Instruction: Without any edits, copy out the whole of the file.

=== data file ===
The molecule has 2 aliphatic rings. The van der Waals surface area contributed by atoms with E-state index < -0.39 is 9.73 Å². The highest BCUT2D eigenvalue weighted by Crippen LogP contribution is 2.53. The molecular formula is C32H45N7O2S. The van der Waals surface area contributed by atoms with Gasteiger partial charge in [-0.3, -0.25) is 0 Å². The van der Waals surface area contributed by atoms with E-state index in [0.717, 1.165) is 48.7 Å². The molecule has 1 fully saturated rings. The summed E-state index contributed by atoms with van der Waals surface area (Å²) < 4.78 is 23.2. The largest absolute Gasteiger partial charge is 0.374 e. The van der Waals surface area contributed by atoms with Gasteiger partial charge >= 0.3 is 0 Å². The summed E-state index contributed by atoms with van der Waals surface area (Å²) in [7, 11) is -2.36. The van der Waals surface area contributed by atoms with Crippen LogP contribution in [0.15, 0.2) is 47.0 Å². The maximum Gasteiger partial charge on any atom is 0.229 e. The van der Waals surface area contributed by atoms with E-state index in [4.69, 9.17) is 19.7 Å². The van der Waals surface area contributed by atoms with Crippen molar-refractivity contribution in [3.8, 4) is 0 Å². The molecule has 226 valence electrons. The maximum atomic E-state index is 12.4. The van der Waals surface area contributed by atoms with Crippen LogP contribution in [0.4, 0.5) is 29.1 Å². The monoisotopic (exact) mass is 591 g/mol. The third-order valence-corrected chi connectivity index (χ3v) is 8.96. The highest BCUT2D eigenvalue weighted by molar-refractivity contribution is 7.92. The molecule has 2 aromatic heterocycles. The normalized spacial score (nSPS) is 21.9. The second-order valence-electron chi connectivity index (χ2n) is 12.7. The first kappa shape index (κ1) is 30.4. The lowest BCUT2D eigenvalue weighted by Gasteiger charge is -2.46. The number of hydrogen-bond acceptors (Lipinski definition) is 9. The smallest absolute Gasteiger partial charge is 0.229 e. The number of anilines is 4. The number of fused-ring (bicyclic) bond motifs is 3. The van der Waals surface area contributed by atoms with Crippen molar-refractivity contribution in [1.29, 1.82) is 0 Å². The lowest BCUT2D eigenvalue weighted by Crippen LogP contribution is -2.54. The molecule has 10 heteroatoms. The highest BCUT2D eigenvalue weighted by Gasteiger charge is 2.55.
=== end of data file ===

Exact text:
The molecule has 2 aliphatic rings. The van der Waals surface area contributed by atoms with E-state index < -0.39 is 9.73 Å². The highest BCUT2D eigenvalue weighted by Crippen LogP contribution is 2.53. The molecular formula is C32H45N7O2S. The van der Waals surface area contributed by atoms with Gasteiger partial charge in [-0.3, -0.25) is 0 Å². The van der Waals surface area contributed by atoms with E-state index in [0.717, 1.165) is 48.7 Å². The molecule has 1 fully saturated rings. The summed E-state index contributed by atoms with van der Waals surface area (Å²) < 4.78 is 23.2. The largest absolute Gasteiger partial charge is 0.374 e. The van der Waals surface area contributed by atoms with Gasteiger partial charge >= 0.3 is 0 Å². The summed E-state index contributed by atoms with van der Waals surface area (Å²) in [7, 11) is -2.36. The van der Waals surface area contributed by atoms with Crippen LogP contribution in [0.15, 0.2) is 47.0 Å². The maximum Gasteiger partial charge on any atom is 0.229 e. The van der Waals surface area contributed by atoms with E-state index in [4.69, 9.17) is 19.7 Å². The van der Waals surface area contributed by atoms with Crippen molar-refractivity contribution in [3.8, 4) is 0 Å². The molecule has 226 valence electrons. The maximum atomic E-state index is 12.4. The van der Waals surface area contributed by atoms with Crippen LogP contribution in [0.4, 0.5) is 29.1 Å². The monoisotopic (exact) mass is 591 g/mol. The third-order valence-corrected chi connectivity index (χ3v) is 8.96. The highest BCUT2D eigenvalue weighted by molar-refractivity contribution is 7.92. The molecule has 2 aromatic heterocycles. The normalized spacial score (nSPS) is 21.9. The second-order valence-electron chi connectivity index (χ2n) is 12.7. The first kappa shape index (κ1) is 30.4. The lowest BCUT2D eigenvalue weighted by Gasteiger charge is -2.46. The number of hydrogen-bond acceptors (Lipinski definition) is 9. The smallest absolute Gasteiger partial charge is 0.229 e. The number of anilines is 4. The number of fused-ring (bicyclic) bond motifs is 3. The van der Waals surface area contributed by atoms with Crippen molar-refractivity contribution in [1.29, 1.82) is 0 Å². The lowest BCUT2D eigenvalue weighted by Crippen LogP contribution is -2.54. The molecule has 10 heteroatoms. The highest BCUT2D eigenvalue weighted by Gasteiger charge is 2.55.